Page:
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image: Book Excerpt from <em>The New Science of Consciousness</em>

Book Excerpt from The New Science of Consciousness

By | November 1, 2016

In Chapter 1, author Paul L. Nunez sets the stage for a scientific exploration of the inky depths of consciousness.

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image: Can Science Crack Consciousness?

Can Science Crack Consciousness?

By | November 1, 2016

Researchers seek to disentangle the complexity of the human mind from a cross-disciplinary perspective, but the phenomenon may be out of the reach of human understanding.

8 Comments

image: Book Excerpt from <em>An Essay on Science and Narcissism</em>

Book Excerpt from An Essay on Science and Narcissism

By | October 1, 2016

In Chapter 3, "Determining Narcissism in Science with Real-Life Examples," author Bruno Lemaitre considers Niels Jerne.

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image: The Narcissistic Scientist

The Narcissistic Scientist

By | October 1, 2016

Are leading researchers driven more by the quest for knowledge or the pursuit of fame?

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In Chapter 13, “Why Is Reductionism Successful in Art?” author Eric Kandel explores what about abstract art challenges the human brain.

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image: How Art Can Inform Brain Science, and Vice Versa

How Art Can Inform Brain Science, and Vice Versa

By | September 1, 2016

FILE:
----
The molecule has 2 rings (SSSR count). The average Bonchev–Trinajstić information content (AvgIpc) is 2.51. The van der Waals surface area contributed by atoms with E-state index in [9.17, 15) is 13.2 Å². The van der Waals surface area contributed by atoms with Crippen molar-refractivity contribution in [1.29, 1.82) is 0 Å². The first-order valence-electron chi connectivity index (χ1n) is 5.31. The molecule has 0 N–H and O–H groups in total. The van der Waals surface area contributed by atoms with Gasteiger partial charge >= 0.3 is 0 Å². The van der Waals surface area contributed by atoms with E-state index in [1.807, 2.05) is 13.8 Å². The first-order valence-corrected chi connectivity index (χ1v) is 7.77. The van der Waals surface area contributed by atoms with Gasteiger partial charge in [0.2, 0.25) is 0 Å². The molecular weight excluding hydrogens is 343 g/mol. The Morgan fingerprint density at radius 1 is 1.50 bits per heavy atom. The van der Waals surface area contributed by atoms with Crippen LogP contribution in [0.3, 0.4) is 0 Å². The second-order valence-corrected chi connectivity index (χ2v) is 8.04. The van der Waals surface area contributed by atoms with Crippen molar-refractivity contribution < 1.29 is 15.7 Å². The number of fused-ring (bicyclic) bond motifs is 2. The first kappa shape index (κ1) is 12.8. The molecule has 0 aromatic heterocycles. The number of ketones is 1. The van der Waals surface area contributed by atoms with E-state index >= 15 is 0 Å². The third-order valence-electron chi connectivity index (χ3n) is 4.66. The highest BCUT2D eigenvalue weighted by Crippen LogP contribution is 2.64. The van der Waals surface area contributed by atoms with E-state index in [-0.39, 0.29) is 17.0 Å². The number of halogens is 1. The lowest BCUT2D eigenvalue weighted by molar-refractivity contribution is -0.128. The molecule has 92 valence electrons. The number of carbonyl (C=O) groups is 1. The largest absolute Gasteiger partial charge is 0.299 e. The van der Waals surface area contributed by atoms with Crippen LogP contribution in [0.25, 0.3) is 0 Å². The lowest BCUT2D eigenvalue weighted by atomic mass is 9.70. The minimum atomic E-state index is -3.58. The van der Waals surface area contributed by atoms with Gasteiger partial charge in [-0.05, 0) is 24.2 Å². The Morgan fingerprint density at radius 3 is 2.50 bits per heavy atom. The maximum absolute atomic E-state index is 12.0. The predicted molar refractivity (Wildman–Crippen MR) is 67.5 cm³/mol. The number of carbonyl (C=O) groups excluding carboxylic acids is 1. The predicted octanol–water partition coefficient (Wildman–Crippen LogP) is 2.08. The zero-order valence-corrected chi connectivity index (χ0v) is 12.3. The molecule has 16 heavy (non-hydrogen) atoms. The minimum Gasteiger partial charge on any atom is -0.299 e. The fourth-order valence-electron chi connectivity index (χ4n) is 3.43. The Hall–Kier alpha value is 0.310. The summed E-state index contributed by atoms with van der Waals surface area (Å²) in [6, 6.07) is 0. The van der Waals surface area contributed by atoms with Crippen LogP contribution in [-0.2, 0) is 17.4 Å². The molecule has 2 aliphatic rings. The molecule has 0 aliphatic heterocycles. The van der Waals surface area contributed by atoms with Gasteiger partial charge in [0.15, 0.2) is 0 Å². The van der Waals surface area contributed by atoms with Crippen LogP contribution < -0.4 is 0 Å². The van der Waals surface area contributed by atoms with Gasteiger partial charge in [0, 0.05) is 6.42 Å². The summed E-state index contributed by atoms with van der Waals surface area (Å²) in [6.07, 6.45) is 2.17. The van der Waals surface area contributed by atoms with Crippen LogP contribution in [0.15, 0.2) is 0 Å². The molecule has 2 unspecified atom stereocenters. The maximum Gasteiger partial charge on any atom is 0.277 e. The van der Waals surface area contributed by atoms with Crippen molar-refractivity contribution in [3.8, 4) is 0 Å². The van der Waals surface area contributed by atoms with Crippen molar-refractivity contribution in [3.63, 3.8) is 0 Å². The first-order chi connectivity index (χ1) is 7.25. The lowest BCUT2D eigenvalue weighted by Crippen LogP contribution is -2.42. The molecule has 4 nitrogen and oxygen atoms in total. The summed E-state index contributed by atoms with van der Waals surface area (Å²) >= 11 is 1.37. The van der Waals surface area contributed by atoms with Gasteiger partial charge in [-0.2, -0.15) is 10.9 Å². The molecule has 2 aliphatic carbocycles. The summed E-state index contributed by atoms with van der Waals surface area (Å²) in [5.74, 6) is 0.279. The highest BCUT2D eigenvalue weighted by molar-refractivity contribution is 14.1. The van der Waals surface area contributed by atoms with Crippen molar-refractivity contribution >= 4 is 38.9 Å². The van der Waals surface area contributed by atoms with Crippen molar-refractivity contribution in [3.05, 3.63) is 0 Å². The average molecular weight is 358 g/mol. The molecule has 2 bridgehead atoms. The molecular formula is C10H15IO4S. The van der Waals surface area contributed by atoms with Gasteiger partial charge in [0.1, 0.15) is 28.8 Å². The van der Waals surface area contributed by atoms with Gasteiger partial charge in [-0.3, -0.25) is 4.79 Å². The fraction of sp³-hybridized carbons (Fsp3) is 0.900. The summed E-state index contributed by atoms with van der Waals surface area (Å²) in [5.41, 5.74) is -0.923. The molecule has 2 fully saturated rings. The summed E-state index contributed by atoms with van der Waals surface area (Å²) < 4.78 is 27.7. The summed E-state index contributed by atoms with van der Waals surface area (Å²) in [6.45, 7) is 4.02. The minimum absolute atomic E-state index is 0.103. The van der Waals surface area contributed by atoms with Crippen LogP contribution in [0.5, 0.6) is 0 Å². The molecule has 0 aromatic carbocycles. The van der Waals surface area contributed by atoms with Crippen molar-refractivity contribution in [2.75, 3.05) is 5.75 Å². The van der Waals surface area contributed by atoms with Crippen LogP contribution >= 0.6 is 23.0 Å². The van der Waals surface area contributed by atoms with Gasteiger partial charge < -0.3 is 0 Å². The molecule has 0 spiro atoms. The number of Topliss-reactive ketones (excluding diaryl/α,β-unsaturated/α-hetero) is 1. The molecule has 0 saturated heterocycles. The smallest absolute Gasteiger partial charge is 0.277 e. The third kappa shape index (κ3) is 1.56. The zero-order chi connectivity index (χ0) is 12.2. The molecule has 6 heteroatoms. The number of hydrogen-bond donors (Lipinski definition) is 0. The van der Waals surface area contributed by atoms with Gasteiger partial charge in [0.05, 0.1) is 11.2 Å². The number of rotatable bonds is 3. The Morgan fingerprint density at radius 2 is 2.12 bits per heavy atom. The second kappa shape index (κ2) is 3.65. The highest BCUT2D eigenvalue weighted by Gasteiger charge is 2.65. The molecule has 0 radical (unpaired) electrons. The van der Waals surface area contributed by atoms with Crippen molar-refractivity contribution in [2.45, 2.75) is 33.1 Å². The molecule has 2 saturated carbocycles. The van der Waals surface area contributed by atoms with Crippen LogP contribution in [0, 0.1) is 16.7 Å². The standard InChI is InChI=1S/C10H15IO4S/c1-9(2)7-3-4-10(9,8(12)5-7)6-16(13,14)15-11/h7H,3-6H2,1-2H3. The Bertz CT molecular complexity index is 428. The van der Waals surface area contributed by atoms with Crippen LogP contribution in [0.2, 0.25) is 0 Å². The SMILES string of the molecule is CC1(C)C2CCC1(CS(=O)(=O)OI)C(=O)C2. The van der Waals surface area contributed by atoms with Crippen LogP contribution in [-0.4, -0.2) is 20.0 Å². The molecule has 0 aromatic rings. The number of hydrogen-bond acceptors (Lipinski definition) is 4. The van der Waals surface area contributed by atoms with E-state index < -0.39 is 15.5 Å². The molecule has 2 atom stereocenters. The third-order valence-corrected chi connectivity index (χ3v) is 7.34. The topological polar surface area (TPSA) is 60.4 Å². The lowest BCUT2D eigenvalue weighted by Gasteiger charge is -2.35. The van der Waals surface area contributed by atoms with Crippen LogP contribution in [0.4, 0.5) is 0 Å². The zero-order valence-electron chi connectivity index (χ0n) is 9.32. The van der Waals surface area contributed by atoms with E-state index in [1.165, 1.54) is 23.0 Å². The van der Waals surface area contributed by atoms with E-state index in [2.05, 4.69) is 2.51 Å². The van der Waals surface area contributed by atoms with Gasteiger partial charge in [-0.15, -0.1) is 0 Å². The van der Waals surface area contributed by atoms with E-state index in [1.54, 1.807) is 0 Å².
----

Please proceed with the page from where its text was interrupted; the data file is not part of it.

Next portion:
Reductionism may be the key to bridging the gap between the humanities and the sciences.

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image: Book Excerpt from <em>Seven Skeletons</em>

Book Excerpt from Seven Skeletons

By | August 1, 2016

In Chapter 1, “The Old Man of La Chapelle: The Patriarch of Paleo,” author Lydia Pyne explains the public's evolving conception of the first complete Neanderthal skeleton found and described by scientists.

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image: Book Excerpt from <em>Wondrous Truths</em>

Book Excerpt from Wondrous Truths

By | June 1, 2016

In Chapter 2 author J.D. Trout highlights the dividing line between truth and scientific “fact.”

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image: Start Making Sense

Start Making Sense

By | June 1, 2016

Scientific progress is only achieved when humans' innate sense of understanding is validated by objective reality.

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In the book's prologue, author Frans de Waal considers the intellectual impediments to studying animal intelligence.

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